A couple of Christmases ago I picked up Bon Iver’s first record in one of those 2 for £10 deals. I don’t know why, I hadn’t even heard of them but something was telling me I needed that CD and I don’t think it could have been more right. For Emma, Forever Ago blew me away with its sheer beauty and I just couldn’t get enough of it playing it constantly and getting lost in the moment many, many times. This year saw the release of Bon Iver’s second full-length record, the self-titled effort was a big step away from For Emma but still remaining so quintessentially Bon Iver. I had been waiting for my chance to see him live for so long and as soon as tour dates where announced I snapped up tickets for my best friend and I to see him in Manchester.
The Manchester Apollo used to be an old cinema and it lent itself perfectly for the evening’s proceedings. There is only one support act tonight and that’s Canadian beauty Kathleen Edwards (http://www.kathleenedwards.com/), she’s wrapped up warm in a very fetching plaid jacket commenting on how cold it is in the venue and how this is her first visit to Manchester when it hasn’t actually rained. She is the perfect choice for the support and her country-tinged rock goes down well with the crowd. Not only does she play and sing well she also is an excellent storyteller as she tells the crowd about the time she went to see the polar bears in a place that you could only get to by helicopter and how that magical place inspired the song Wapusk. It was sung beautifully and made you want to visit the Canadian National Park. (http://www.pc.gc.ca/pn-np/mb/wapusk/index.aspx) It’s a great start to what promises to be a perfect evening.
It’s all about Bon Iver (http://boniver.org/) tonight though as the sold out crowd take their seats in preparation for one of best live shows they will ever witness. The self titled album gains a whole other perspective live as Justin Vernon backed by a 9 strong band, including 2 drummers and a ‘Bass Saxophone, not a Baritone… If you call it a Baritone I’ll have to break your face’ as Justin so eloquently put it head straight into Perth. From that moment on Vernon and his band of merry man took the Manchester crowd on a journey that they will never forget. The songs sound absolutely huge and the inclusion of 2 drummers is a stroke of genius, it’s as far away from that wood cabin in Wisconsin as you could possibly get!
For anyone thinking this would be a show with just Justin and his guitar singing softly couldn’t have been more wrong but there is no disappointment here, they’ve pulled out all the stops and light show that accompanies Creature Fear is wondrous to behold. Blood Bank sounds magnificent and Justin is left on his own to sing a beautiful rendition of re:stacks slowing things down for the first time in the set, the crowd sits silent and in awe, everything forgotten as he whisks us away with his haunting vocals. It’s Calgary though that got me going, my favourite song off the new album and Justin Vernon’s beautiful voice ringing out across the Apollo had me almost in tears as he ended up on his knees lost in the moment after his guitar solo.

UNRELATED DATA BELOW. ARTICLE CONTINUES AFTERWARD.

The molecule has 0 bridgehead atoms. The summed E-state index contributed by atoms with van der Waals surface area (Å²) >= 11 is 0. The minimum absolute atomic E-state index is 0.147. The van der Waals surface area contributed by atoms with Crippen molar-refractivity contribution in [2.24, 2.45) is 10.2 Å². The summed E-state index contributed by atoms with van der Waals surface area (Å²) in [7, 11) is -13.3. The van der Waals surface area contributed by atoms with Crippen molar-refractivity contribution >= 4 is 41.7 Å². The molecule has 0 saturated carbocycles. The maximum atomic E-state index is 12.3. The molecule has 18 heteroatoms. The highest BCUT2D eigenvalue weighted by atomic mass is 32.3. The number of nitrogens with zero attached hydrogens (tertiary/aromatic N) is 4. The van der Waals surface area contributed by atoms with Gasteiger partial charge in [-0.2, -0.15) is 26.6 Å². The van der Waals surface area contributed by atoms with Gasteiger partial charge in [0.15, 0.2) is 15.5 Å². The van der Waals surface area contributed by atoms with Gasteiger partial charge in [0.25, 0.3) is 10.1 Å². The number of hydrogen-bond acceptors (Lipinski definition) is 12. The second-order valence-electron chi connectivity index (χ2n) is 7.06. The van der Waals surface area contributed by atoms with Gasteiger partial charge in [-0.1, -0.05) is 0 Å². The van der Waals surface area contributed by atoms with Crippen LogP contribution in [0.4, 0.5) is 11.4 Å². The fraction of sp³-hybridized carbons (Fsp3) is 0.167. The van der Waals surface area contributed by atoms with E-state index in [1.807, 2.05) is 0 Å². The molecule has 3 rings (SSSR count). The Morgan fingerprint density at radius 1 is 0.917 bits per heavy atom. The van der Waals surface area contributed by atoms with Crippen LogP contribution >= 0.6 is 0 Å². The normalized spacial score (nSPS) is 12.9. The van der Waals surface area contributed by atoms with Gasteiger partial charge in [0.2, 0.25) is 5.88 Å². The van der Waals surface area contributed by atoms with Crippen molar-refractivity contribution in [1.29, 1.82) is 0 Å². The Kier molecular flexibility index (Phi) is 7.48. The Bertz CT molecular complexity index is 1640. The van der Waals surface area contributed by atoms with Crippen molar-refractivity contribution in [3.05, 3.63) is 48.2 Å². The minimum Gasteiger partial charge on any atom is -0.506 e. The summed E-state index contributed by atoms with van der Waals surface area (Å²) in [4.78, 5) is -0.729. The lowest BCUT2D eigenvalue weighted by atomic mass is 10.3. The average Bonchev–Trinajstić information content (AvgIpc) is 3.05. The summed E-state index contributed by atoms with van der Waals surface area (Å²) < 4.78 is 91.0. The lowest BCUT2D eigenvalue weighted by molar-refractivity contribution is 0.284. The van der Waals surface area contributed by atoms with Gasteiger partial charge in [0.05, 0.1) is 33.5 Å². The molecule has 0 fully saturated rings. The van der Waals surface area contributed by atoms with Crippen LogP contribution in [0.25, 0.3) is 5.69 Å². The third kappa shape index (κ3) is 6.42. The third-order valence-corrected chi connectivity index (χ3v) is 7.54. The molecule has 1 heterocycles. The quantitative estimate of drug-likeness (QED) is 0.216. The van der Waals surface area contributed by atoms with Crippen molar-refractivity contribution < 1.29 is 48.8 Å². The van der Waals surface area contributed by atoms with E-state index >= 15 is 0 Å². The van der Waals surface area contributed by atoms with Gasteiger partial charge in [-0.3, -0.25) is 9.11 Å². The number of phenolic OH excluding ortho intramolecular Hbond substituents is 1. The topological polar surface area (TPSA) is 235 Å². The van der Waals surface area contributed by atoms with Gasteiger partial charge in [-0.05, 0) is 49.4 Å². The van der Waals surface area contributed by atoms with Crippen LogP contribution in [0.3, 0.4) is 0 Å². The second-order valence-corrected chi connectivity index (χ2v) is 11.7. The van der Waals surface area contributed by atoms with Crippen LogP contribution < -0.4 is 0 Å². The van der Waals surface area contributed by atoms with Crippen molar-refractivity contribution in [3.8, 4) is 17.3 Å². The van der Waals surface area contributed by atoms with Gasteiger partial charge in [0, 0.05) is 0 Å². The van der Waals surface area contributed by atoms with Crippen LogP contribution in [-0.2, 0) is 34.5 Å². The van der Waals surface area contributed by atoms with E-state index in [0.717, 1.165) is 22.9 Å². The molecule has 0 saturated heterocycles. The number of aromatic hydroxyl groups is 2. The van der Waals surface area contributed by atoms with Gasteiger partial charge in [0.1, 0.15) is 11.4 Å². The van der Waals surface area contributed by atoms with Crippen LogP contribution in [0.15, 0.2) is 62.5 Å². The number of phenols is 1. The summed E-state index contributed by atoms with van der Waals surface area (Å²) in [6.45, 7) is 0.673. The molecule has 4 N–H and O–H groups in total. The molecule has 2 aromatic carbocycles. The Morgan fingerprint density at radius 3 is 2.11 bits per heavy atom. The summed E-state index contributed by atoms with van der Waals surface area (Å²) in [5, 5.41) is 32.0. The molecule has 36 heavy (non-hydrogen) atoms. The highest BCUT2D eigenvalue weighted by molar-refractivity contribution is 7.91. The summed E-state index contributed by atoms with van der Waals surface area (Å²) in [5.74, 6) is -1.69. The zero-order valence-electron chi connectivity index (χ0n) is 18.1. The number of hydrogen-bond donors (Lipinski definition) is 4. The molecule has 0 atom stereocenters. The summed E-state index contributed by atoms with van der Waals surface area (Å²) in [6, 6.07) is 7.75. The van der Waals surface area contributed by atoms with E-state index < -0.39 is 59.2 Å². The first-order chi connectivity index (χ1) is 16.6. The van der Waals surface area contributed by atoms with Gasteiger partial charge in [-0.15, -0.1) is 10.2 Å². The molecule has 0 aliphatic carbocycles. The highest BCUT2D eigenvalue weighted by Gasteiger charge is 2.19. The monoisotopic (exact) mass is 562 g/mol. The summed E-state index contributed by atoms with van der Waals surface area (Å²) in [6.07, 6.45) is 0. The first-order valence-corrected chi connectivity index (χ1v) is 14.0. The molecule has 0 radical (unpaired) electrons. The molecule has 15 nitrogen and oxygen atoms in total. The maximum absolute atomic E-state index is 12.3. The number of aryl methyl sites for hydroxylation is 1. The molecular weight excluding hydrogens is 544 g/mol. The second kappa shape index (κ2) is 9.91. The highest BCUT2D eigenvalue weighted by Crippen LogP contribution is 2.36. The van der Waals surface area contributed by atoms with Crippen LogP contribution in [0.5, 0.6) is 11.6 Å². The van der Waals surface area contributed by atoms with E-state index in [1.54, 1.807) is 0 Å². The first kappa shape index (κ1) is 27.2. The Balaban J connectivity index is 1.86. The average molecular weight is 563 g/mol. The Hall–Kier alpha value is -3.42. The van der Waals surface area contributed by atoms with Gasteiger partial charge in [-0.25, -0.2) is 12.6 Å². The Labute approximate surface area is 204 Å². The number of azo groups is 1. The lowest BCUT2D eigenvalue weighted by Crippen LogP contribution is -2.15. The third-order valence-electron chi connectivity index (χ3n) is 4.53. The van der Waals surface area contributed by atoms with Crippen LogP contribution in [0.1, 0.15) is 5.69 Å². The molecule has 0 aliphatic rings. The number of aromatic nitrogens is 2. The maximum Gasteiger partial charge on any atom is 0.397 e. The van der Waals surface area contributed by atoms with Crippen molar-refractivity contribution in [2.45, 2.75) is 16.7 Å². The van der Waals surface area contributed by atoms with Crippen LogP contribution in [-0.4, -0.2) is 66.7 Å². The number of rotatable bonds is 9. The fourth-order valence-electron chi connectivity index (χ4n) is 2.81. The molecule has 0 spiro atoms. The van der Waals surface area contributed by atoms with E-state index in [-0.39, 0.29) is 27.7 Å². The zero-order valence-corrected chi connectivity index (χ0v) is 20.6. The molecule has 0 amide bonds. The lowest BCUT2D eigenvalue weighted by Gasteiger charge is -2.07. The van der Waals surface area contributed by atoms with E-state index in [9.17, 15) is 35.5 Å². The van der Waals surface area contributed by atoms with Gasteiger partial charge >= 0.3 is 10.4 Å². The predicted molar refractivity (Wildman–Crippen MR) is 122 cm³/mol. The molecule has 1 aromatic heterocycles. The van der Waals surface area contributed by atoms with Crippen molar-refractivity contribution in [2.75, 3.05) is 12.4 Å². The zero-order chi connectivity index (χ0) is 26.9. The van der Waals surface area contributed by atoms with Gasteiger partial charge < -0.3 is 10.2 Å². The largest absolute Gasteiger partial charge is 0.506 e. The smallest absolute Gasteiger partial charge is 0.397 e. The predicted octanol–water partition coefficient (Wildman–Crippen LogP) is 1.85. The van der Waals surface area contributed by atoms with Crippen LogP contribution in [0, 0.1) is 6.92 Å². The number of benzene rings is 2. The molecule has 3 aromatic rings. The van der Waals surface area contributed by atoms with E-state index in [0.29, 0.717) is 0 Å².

If you have the new record then you’ll know all about the song Beth/Rest the final song that just seemed to come out of nowhere, the almost 80’s power ballad that divided a huge number of fans some hailing it as the one of his best songs others just hating it. I have to say I was in the latter camp, well that was before I heard it live and ate my words. That was a song made for the live setting and now I don’t cringe every time I hear it and have no problem singing along to it in my car!
The encore was one of those perfect musical moments that don’t come around very often but when they do you’re left to pick your jaw up from off the floor. Justin Vernon took to the stage with a steel resonator guitar, picked up by a single spotlight and started playing Skinny Love with the rest of his band mates behind him providing vocal harmonies, it was special moment but it was Wolves Act I & II that brought the house down. The whole crowd standing and singing the line ‘what might have been lost’, over and over again, louder and louder until it reached a huge crescendo of noise was something to behold, one of those I was there moments. With the hairs standing on the back of my neck and tears welling in my eyes I know I just witnessed something very special, and as they took their final bows the whole room stood to their feet as Justin thanked the crowd looking extremely humble and blown away by the reception of his fans.
The Wolves (Act I and II)
Review – Hannah Sebastjanowicz
Photos – Steve Gerrard